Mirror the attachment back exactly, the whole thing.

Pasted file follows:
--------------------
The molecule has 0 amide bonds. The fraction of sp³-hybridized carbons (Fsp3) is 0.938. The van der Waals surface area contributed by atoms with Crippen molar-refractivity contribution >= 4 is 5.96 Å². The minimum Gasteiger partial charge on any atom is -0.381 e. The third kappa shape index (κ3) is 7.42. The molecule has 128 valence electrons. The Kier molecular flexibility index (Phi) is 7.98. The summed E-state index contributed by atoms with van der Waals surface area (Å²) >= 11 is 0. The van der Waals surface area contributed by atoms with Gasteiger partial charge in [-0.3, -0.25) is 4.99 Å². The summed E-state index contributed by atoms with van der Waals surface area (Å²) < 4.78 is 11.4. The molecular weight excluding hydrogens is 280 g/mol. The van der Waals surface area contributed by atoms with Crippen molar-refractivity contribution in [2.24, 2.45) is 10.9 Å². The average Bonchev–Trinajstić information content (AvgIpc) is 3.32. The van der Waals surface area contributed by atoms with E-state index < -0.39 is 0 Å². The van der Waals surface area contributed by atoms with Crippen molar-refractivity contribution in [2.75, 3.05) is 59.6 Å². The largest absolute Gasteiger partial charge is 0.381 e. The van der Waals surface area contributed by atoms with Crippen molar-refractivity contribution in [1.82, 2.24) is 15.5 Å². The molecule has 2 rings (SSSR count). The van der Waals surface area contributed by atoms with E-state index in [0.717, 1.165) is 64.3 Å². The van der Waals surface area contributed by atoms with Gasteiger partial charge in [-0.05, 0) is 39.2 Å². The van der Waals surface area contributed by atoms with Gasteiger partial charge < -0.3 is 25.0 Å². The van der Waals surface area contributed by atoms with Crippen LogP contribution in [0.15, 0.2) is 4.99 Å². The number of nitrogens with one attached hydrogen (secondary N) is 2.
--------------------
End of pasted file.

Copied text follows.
The molecule has 0 amide bonds. The fraction of sp³-hybridized carbons (Fsp3) is 0.938. The van der Waals surface area contributed by atoms with Crippen molar-refractivity contribution >= 4 is 5.96 Å². The minimum Gasteiger partial charge on any atom is -0.381 e. The third kappa shape index (κ3) is 7.42. The molecule has 128 valence electrons. The Kier molecular flexibility index (Phi) is 7.98. The summed E-state index contributed by atoms with van der Waals surface area (Å²) >= 11 is 0. The van der Waals surface area contributed by atoms with Gasteiger partial charge in [-0.3, -0.25) is 4.99 Å². The summed E-state index contributed by atoms with van der Waals surface area (Å²) < 4.78 is 11.4. The molecular weight excluding hydrogens is 280 g/mol. The van der Waals surface area contributed by atoms with Crippen molar-refractivity contribution in [2.24, 2.45) is 10.9 Å². The average Bonchev–Trinajstić information content (AvgIpc) is 3.32. The van der Waals surface area contributed by atoms with E-state index < -0.39 is 0 Å². The van der Waals surface area contributed by atoms with Crippen molar-refractivity contribution in [2.75, 3.05) is 59.6 Å². The largest absolute Gasteiger partial charge is 0.381 e. The van der Waals surface area contributed by atoms with Crippen molar-refractivity contribution in [1.82, 2.24) is 15.5 Å². The molecule has 2 rings (SSSR count). The van der Waals surface area contributed by atoms with E-state index in [0.717, 1.165) is 64.3 Å². The van der Waals surface area contributed by atoms with Gasteiger partial charge in [-0.05, 0) is 39.2 Å². The van der Waals surface area contributed by atoms with Gasteiger partial charge < -0.3 is 25.0 Å². The van der Waals surface area contributed by atoms with Crippen LogP contribution in [0.15, 0.2) is 4.99 Å². The number of nitrogens with one attached hydrogen (secondary N) is 2.